Kano, Nigeria (CNN) -- A days-long raid on a northeast Nigerian town by Boko Haram left dozens dead and displaced more than 15,000 residents, Nigeria's National Emergency Management Agency reports.
Scores of fighters armed with rocket-propelled grenades, explosives and guns descended on the town of Damboa early Thursday evening, residents and officials said.
By the time the raid ended on Sunday, 66 residents had been killed and more than 15,000 had fled, NEMA spokesman Abdulkadir Ibrahim said.
"We lost 46 people on Thursday through Friday in Damboa and the gunmen pursued people who fled to nearby Fori and Kwairi villages where they killed 20 more," Sheriff Muhammad, a spokesman for the Damboa local authority, said.
The Islamic militant group's trademark black flag was hoisted afterward, signifying that the town was under their control.
"Boko Haram have taken over Damboa where they erected their flags after the attack that forced all residents to flee," said Sheriff Mohammed.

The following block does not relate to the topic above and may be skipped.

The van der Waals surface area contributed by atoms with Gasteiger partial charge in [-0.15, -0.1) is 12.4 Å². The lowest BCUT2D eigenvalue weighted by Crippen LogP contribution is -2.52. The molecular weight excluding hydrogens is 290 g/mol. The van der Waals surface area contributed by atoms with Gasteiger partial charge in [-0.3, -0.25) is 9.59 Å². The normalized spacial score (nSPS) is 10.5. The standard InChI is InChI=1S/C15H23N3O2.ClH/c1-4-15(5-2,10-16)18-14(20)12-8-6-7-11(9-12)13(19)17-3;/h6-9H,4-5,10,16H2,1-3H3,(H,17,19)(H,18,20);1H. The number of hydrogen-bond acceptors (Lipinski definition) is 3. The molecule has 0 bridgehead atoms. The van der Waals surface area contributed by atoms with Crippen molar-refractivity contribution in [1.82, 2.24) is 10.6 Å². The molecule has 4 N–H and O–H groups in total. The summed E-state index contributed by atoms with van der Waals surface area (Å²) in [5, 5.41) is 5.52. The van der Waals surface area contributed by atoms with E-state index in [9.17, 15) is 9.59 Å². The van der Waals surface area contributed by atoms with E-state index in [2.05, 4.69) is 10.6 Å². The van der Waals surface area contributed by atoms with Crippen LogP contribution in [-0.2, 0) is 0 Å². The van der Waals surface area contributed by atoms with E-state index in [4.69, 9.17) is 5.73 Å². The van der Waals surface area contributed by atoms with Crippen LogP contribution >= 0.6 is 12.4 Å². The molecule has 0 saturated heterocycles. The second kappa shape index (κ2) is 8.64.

But the Nigerian military tried to assure residents that it would retake the town.
"We are not conceding any portion of this country to any terrorist group," said Maj. Gen. Chris Olukolade, a Defense Ministry spokesman. "We are going to reverse every form of insecurity in that area very soon."
Boko Haram launched an offensive against Damboa's military base and police station July 4 that left six soldiers and five policeman dead, according to Nigeria's defense ministry. But 50 militants were also killed that day, leading residents such as Ahmed Buba to think they had returned to exact revenge.
"We were defenseless because all the security personnel, including soldiers and policemen, have withdrawn," Buba said.
Boko Haram -- whose name translates to "Western education is forbidden" in the Hausa language -- caused international outrage when it abducted 276 girls on April 14 from a Nigerian boarding school.